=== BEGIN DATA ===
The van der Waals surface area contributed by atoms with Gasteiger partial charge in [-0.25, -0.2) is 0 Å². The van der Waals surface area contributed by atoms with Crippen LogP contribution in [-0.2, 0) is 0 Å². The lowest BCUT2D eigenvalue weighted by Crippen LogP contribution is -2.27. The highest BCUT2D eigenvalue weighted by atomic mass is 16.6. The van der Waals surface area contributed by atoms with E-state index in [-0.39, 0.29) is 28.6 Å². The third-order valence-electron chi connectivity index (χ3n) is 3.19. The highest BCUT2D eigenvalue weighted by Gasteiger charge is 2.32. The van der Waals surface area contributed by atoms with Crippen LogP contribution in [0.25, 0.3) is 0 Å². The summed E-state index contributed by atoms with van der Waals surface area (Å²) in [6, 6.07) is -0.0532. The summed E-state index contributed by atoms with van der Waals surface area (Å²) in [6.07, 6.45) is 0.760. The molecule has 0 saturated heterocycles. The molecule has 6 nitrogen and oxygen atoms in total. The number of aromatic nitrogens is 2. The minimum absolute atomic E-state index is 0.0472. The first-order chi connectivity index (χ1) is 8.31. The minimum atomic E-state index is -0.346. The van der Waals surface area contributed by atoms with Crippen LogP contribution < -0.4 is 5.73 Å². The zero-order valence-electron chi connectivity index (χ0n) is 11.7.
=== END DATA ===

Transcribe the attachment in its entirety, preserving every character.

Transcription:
The van der Waals surface area contributed by atoms with Gasteiger partial charge in [-0.25, -0.2) is 0 Å². The van der Waals surface area contributed by atoms with Crippen LogP contribution in [-0.2, 0) is 0 Å². The lowest BCUT2D eigenvalue weighted by Crippen LogP contribution is -2.27. The highest BCUT2D eigenvalue weighted by atomic mass is 16.6. The van der Waals surface area contributed by atoms with E-state index in [-0.39, 0.29) is 28.6 Å². The third-order valence-electron chi connectivity index (χ3n) is 3.19. The highest BCUT2D eigenvalue weighted by Gasteiger charge is 2.32. The van der Waals surface area contributed by atoms with Crippen LogP contribution in [0.25, 0.3) is 0 Å². The summed E-state index contributed by atoms with van der Waals surface area (Å²) in [6, 6.07) is -0.0532. The summed E-state index contributed by atoms with van der Waals surface area (Å²) in [6.07, 6.45) is 0.760. The molecule has 0 saturated heterocycles. The molecule has 6 nitrogen and oxygen atoms in total. The number of aromatic nitrogens is 2. The minimum absolute atomic E-state index is 0.0472. The first-order chi connectivity index (χ1) is 8.31. The minimum atomic E-state index is -0.346. The van der Waals surface area contributed by atoms with Crippen LogP contribution < -0.4 is 5.73 Å². The zero-order valence-electron chi connectivity index (χ0n) is 11.7.